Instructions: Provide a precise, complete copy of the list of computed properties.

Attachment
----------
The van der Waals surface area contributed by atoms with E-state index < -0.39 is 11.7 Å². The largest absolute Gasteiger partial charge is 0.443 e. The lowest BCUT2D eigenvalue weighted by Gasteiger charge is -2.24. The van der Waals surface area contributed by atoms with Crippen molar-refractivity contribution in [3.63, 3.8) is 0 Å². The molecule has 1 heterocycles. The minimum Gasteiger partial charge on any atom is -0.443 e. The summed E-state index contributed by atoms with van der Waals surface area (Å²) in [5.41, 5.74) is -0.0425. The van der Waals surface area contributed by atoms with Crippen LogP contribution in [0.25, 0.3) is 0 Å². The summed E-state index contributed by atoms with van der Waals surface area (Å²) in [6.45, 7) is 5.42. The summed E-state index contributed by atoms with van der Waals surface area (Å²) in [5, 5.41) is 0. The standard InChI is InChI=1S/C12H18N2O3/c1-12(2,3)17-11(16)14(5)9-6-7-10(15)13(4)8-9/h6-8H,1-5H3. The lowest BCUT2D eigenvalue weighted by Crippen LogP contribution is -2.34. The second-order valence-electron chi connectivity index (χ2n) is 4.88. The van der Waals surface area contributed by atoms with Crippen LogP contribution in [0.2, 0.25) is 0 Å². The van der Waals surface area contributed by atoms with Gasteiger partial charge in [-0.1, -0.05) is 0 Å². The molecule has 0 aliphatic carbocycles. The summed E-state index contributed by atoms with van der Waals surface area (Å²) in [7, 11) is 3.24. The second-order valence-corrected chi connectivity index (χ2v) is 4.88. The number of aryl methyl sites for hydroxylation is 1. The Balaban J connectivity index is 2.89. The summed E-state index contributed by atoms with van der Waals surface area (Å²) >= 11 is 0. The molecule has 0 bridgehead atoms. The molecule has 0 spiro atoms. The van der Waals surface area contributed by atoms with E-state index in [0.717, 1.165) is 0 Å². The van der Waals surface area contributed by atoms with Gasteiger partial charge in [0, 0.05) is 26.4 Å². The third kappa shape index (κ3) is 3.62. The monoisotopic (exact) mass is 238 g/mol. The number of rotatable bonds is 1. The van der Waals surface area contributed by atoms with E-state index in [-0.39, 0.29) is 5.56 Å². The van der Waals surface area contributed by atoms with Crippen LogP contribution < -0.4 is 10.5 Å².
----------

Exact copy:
The van der Waals surface area contributed by atoms with E-state index < -0.39 is 11.7 Å². The largest absolute Gasteiger partial charge is 0.443 e. The lowest BCUT2D eigenvalue weighted by Gasteiger charge is -2.24. The van der Waals surface area contributed by atoms with Crippen molar-refractivity contribution in [3.63, 3.8) is 0 Å². The molecule has 1 heterocycles. The minimum Gasteiger partial charge on any atom is -0.443 e. The summed E-state index contributed by atoms with van der Waals surface area (Å²) in [5.41, 5.74) is -0.0425. The van der Waals surface area contributed by atoms with Crippen LogP contribution in [0.25, 0.3) is 0 Å². The summed E-state index contributed by atoms with van der Waals surface area (Å²) in [6.45, 7) is 5.42. The summed E-state index contributed by atoms with van der Waals surface area (Å²) in [5, 5.41) is 0. The standard InChI is InChI=1S/C12H18N2O3/c1-12(2,3)17-11(16)14(5)9-6-7-10(15)13(4)8-9/h6-8H,1-5H3. The lowest BCUT2D eigenvalue weighted by Crippen LogP contribution is -2.34. The second-order valence-electron chi connectivity index (χ2n) is 4.88. The van der Waals surface area contributed by atoms with Crippen LogP contribution in [0.2, 0.25) is 0 Å². The van der Waals surface area contributed by atoms with Gasteiger partial charge in [-0.1, -0.05) is 0 Å². The molecule has 0 aliphatic carbocycles. The summed E-state index contributed by atoms with van der Waals surface area (Å²) in [7, 11) is 3.24. The second-order valence-corrected chi connectivity index (χ2v) is 4.88. The number of aryl methyl sites for hydroxylation is 1. The Balaban J connectivity index is 2.89. The summed E-state index contributed by atoms with van der Waals surface area (Å²) >= 11 is 0. The molecule has 0 bridgehead atoms. The molecule has 0 spiro atoms. The van der Waals surface area contributed by atoms with E-state index in [0.717, 1.165) is 0 Å². The van der Waals surface area contributed by atoms with Gasteiger partial charge in [0, 0.05) is 26.4 Å². The third kappa shape index (κ3) is 3.62. The monoisotopic (exact) mass is 238 g/mol. The number of rotatable bonds is 1. The van der Waals surface area contributed by atoms with E-state index in [-0.39, 0.29) is 5.56 Å². The van der Waals surface area contributed by atoms with Crippen LogP contribution < -0.4 is 10.5 Å².